Kerry Packer, Australia's richest man, dies at 68

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The Independent Online

Kerry Packer, Australia's richest man and a legendary gambler, has died at the age of 68, his family announced this morning.

Packer, whose fortune was recently estimated at US$5bn, died overnight in his sleep. The cause of death was not immediately clear.

A media mogul whose business empire also included petrochemicals, engineering, ski resorts, diamonds, coal mines and casinos, Packer's twin passions were polo and gambling. He was once rumoured to have won 20 consecutive hands of baccarat in 20 minutes, at £105,000 per hand, in a Las Vegas casino.

In 1977 he turned the cricket world upside-down when he signed the game's top players under the banner of the World Series competition. Two years later the move secured him what he had been seeking: the right to televise top matches on his Nine Network.

Packer was a larger than life figure who achieved his monumental successes despite dyslexia and a bout of childhood polio myelitis that saw him spend nine months immobilised in an iron lung. He returned to school at the age of nine, having missed three years, and was never able to catch up academically.

Despite a poor health record in recent years, he had acquired a reputation of being almost immortal. In 1990 he suffered a major heart attack on the polo field and was clinically dead for eight minutes, until emergency medical officers revived him with electric shock treatment.

Afterwards he said: 'The good news is there's no devil. The bad news is there's no heaven. There's nothing.'

In 2000 he underwent a kidney transplant, receiving a kidney donated by his friend, Nicolas Ross, the pilot of his personal plane.

A tall, physically imposing man with a fiery temperament, Packer entered the family business, Australian Consolidated Press (ACP), which his father, Sir Frank, started, in 1956. He started at the bottom, but he took over the running of the conglomerate in 1974, when his father died. He gained full control in 1982, a move that eventually enabled him to amass his enormous fortune.

His death was announced by his own Nine Network, one of Australia's main television networks. It quoted a statement from his family saying that he had died peacefully at home, with his family at his bedside. He is survived by his wife, Ros, son, James, and daughter, Gretel.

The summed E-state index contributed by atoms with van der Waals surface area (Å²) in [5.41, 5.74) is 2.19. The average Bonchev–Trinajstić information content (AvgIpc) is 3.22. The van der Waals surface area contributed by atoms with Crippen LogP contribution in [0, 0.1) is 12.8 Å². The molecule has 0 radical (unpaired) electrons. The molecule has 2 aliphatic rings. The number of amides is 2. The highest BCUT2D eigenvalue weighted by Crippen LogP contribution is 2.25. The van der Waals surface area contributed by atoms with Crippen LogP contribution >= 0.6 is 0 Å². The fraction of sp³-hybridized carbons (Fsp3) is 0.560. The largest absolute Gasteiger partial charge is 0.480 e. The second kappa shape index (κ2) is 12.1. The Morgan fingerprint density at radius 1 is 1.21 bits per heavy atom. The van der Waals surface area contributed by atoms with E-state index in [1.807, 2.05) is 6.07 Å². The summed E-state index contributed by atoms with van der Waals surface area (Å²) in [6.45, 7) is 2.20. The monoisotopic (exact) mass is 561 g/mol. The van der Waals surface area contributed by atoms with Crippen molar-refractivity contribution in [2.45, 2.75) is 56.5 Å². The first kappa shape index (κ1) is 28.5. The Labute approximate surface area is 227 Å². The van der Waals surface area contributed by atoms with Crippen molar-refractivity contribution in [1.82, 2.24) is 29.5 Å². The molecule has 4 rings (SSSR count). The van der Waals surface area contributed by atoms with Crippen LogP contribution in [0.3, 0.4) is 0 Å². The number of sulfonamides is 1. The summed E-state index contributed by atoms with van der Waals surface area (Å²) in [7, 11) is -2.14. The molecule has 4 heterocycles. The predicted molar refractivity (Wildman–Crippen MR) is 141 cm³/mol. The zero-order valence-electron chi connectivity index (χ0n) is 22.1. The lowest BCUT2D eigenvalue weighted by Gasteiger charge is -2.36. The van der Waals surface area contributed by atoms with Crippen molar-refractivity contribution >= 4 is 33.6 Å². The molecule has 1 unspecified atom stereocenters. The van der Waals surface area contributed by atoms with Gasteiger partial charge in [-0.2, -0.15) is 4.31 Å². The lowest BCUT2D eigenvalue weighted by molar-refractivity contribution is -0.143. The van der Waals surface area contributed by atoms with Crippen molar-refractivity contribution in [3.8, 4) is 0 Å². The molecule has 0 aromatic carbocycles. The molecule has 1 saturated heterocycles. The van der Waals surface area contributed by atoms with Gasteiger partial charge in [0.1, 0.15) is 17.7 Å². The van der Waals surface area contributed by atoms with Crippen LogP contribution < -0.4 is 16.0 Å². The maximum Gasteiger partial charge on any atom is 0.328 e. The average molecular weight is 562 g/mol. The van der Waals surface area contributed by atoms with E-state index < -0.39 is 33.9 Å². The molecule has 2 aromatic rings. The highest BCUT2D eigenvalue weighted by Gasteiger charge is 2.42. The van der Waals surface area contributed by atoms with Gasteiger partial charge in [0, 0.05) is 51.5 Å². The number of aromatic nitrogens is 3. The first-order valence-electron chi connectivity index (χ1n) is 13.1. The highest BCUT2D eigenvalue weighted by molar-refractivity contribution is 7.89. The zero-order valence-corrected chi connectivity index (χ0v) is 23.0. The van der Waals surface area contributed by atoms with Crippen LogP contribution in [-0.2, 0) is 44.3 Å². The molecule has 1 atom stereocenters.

Packer, who handed over full control of ACP to James in 1998, waged millions of dollars at a time at racetracks and casinos. The country's biggest punter, he owned his own casino: the Crown in Melbourne, and his conglomerate is developing casinos in Macau together with an Asian businessman, Stanley Ho.

Packer had a hard childhood, and once said his main contact with his father was when he was being disciplined. Returning to school after the polio, he concentrated on sport, which became his way of survival.

He sold the Nine Network to Alan Bond, the subsequently disgraced businessman, in 1987 and used the cash to invest widely in Australia. He regained control of it in 1990, having followed his own motto of selling high and buying low and making himself £295m in the process. In 1994 he combined his business interests into Publishing and Broadcasting Limited (PBL).

In 1984 a royal commission heard allegations that he was involved in drugs and pornography, but he was later cleared of the charges.

Packer was said to be extremely generous; according to one anecdote, he gave a waitress a cheque to pay off her mortgage after asking why she was not at home with her family.

His family's statement did not give a cause of death, but it was known that he had been battling cancer as well as having the weak heart and kidney problems. One of his former employees, Michael Pascoe, said today: 'It was almost a testimony to medical science that he did live as long as he did.'

The family said: 'He will be lovingly remembered and missed enormously.'

Forbes magazine earlier this year listed Packer as the 94th richest man in the world.

The Federal Treasurer, Peter Costello, was among those who paid tribute to him today. He said: 'Kerry Packer was a giant of the TV and publishing business in Australia.' Packer was also a generous philanthropist with an instinctive feeling for public opinion, Mr Costello said.

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